Base Ball 1835

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from The Boy's Book of Sports. New Haven: S. Babcock (1835).

Like Robin Carver's account from the previous year, this version is derived from the English Boys' Own Book rules of rounders, but with some amplification.

“Base ball” is played by a number, who are divided into two parties by the leader in each choosing one from among the players alternately. The leaders then toss up for the innings. Four stones for gaols [sic] are then placed so as to form the four points of a diamond, as seen in the margin:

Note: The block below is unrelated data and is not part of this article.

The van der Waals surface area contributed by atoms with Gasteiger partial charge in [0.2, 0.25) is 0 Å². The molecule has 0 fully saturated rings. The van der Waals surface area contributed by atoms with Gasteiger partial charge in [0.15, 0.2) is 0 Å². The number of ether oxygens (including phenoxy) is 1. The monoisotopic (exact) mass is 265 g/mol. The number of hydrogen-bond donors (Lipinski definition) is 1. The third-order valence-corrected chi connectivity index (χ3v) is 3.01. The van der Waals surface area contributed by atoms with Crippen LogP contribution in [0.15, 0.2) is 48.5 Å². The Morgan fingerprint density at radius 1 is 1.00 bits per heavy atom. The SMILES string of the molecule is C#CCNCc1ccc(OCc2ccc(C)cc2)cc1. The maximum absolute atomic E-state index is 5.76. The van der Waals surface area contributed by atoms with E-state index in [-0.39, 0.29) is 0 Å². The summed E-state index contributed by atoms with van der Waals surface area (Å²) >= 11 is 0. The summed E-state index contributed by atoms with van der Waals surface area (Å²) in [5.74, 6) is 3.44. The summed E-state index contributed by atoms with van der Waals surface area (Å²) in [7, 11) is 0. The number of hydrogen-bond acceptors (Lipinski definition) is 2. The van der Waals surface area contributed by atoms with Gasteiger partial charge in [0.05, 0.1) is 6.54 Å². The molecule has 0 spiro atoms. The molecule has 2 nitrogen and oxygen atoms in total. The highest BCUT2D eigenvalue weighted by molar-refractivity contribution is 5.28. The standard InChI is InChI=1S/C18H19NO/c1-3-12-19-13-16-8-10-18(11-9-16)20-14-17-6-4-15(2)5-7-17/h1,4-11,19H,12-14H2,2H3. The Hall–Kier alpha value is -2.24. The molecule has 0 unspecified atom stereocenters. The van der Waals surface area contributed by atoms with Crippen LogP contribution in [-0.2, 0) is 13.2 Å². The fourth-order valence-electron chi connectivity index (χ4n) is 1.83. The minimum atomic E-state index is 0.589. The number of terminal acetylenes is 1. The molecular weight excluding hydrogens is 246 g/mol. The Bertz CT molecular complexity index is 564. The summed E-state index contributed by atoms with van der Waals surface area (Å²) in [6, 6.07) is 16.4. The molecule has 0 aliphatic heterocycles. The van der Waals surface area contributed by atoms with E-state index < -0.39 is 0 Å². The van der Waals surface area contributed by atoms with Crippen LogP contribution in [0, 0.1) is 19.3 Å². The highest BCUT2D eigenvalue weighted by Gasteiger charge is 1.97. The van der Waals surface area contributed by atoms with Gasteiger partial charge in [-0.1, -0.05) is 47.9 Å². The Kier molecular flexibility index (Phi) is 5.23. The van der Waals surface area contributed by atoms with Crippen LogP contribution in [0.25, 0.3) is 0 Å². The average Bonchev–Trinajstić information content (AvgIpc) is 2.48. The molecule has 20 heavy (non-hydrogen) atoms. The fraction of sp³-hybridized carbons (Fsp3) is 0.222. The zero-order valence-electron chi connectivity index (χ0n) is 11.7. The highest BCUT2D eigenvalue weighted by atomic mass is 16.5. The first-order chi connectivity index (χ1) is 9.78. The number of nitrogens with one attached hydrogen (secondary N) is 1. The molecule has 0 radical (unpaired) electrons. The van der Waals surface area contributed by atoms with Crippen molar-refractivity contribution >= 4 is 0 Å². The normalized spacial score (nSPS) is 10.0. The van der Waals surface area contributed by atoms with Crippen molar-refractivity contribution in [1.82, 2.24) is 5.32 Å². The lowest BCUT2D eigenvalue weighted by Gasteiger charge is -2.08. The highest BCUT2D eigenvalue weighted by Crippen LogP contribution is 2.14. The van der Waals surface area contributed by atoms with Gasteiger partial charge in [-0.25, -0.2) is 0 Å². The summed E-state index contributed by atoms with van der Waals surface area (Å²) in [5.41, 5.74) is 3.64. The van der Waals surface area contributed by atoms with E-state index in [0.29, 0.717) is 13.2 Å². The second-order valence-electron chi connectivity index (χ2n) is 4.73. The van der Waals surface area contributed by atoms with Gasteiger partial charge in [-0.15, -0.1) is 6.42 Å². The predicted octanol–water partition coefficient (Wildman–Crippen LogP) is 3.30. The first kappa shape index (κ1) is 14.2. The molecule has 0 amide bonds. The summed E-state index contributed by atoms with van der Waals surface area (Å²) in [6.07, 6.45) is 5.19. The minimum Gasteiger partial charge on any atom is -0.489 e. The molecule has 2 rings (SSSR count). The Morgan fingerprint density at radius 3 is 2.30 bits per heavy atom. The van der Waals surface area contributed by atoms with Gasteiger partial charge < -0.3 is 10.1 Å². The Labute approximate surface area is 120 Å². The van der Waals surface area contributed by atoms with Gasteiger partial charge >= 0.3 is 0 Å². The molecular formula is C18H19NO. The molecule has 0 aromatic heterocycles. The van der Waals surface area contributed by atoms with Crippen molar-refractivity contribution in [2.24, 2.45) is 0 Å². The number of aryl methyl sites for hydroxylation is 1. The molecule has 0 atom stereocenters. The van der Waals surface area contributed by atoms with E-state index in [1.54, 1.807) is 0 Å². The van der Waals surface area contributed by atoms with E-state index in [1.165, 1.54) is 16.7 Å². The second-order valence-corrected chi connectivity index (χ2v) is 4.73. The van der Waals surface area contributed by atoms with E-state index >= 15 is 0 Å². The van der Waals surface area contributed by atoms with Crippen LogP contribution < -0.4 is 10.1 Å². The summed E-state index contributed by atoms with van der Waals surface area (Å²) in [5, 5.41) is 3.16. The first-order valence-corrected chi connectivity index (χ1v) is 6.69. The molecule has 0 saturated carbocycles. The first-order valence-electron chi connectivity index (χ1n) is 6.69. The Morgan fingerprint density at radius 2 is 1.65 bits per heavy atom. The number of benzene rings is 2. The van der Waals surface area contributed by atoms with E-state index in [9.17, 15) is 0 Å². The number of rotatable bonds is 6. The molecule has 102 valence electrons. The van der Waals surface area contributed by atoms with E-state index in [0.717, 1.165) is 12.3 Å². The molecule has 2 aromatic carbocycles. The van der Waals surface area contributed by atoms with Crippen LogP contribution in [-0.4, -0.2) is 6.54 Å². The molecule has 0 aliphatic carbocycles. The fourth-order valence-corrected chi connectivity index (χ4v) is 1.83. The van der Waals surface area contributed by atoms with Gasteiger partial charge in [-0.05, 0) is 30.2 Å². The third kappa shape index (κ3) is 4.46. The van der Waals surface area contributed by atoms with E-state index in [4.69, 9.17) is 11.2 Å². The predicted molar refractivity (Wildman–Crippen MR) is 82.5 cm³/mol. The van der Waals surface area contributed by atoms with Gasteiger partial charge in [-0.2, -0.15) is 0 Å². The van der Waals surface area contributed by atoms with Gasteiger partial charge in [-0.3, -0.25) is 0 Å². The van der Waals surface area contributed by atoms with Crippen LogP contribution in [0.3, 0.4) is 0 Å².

The party who are out then take their places; (see picture.) one stands near the centre of the diamond, to toss the ball for one of the in-party who stands with his bat at *. Another stands behind the striker to catch the ball, if he fail to hit it. A third stands still farther behind, to return the ball when necessary. The remainder of the out-party are dispersed about the field to catch the ball when knocked, or to return it if not caught. If the striker miss the ball three times, or if he knock it and any of the opposite party catch it, he is out, and another of his party takes his place; if none of these accidents happen, then, on striking the ball, he drops his bat and runs to 2, or, if the ball be still at some distance, to 3, or 4, or even back to *, according to circumstances; but he must be cautious how he ventures too far at a time, for if any of the opposite site [sic] party hit him with the ball while he is passing from one goal to another, he is out. When the first has struck the ball, another takes the bat and strikes and runs in like manner; then a third, and so on through the party, and as they arrive at * one after another, each, who are not out, take their turns again, until til all are out. Then, of course, the other party takes their places.